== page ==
Even though I have nothing, I’m quite happy living like this.
In honor of Valentine’s day, here’s a post in honor of my love, who always comes before anyone else: architecture.
If you know me, you might know I have a long-standing love affair with Japan. In elementary school I had a minor obsession with Bento boxes (that continues to this day– you should have seen how excited I got about my new lunchbox). I learned Japanese in the hopes that my best friend’s family would bring me with them on a vacation to Tokyo (it didn’t pan out). Even when choosing study abroad, I was a solid 50/50 split between Japan and Denmark, so I applied to both. Obviously, I didn’t get in.
However, I still continued to be inspired by Japan, whether it be embracing a Wabi-Sabi lifestyle or their designs. The current design project I am working on is an extraordinarily small communal living space in a diverse neighborhood of Copenhagen, and I’ve found myself consistently drawn to Japanese precedents in communal housing. Here’s a bit of a case study I did for class that is helping me stay in love with architecture.
Called LT Josai, this unassuming residential facade hides an architectural masterpiece within its walls.
Considered a “share house” (a popular form of living in Japan), each unrelated resident gets their own room while sharing living spaces and restrooms with their fellows.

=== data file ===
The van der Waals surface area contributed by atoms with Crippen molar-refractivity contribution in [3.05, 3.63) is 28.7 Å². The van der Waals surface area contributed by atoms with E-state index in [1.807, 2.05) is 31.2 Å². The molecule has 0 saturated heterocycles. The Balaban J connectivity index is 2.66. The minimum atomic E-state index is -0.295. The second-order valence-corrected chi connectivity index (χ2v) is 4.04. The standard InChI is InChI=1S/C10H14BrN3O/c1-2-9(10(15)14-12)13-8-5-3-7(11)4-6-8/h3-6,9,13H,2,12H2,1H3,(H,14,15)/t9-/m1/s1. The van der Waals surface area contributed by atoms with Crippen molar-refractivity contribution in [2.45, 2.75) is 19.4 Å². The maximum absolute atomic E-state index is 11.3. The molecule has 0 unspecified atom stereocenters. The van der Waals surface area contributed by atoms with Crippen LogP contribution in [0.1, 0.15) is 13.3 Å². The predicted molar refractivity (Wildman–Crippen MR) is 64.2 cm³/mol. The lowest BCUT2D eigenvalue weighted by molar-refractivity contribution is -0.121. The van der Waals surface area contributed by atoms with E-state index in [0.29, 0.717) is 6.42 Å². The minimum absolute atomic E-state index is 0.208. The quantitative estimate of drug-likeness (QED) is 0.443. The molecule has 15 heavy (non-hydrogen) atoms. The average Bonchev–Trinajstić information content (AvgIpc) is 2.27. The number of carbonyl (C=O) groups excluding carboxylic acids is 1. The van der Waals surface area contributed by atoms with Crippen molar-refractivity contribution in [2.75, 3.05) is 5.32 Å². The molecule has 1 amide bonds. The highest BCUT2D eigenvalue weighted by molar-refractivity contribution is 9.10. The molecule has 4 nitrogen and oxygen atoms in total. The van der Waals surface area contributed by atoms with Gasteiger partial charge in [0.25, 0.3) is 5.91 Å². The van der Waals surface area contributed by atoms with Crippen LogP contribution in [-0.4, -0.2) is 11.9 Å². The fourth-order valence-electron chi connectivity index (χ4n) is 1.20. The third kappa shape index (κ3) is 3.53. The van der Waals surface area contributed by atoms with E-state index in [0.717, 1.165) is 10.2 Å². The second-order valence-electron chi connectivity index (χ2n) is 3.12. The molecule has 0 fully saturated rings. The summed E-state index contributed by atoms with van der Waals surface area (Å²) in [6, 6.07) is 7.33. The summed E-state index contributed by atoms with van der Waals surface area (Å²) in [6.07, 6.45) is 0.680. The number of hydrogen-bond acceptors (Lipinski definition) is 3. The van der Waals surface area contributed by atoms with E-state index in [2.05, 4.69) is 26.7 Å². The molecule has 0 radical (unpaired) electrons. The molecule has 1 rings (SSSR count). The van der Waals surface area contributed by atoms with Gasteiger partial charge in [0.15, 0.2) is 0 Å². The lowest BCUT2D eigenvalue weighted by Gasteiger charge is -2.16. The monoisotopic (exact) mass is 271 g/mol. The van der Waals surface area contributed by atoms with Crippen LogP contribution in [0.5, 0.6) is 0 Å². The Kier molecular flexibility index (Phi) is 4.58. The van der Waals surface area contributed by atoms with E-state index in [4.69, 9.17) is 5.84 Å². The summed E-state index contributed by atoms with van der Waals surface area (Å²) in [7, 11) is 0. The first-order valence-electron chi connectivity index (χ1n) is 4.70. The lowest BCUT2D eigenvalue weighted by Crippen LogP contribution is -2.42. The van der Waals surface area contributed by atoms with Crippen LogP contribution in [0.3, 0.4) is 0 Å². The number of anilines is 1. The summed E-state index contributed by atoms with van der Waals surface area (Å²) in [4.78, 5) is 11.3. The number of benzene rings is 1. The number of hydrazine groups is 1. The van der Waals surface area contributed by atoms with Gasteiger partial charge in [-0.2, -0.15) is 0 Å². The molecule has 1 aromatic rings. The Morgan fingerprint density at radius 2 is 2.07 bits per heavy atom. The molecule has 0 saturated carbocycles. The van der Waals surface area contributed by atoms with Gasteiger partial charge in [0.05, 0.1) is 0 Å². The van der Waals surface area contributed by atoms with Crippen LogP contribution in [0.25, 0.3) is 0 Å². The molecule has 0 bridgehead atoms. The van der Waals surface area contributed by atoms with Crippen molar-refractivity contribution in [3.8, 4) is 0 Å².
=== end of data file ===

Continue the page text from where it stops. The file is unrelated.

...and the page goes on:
Based on photos, one would find this “share house” extraordinarily spacious.
Surprisingly, there is only an average of 23 square meters (245 square feet) per person. The reason the spaces do not feel intrusive is due to the strategic creation of areas that accommodate a range of group sizes. As you move upwards, spaces become more private. The area most commonly cited as the residents’ favorite is the casual tatami mat room, above. However, there are many other nooks available if solitude is the aim, as well as private bedrooms.
The multi-story space is unique in that it maintains a visual connection between spaces.
Additionally, one of its strongest aspects is the creation of spaces. Though the building is quite open (save for the private rooms), there are many definitive “spots” within. Thresholds are created between the public and the private, allowing residents perches from which they can determine if they want to interact or not. These thresholds are unique to this space, allowing a mental buffer between the public and private, and making this shared space a better place to live.
The designers, Naruse Inokuma Architects, are geniuses.
Seriously, I’m in love with this place. Let’s see how similar my building turns out….
That’s all for now. Do you care about this stuff? Wanna see more? (or never see this again?) Let me know.
Phrase of the week:
Læser du arkitektur?
(Lay-suh doo arch-ee-tec-tour)
Meaning “do you study architecture?” if you have to ask, they probably don’t. We can be spotted only at night, wearing black, carrying bags larger than the ones under our eyes. Also, we’re like vegans in that we’ll probably bring it up within 10 seconds of meeting you.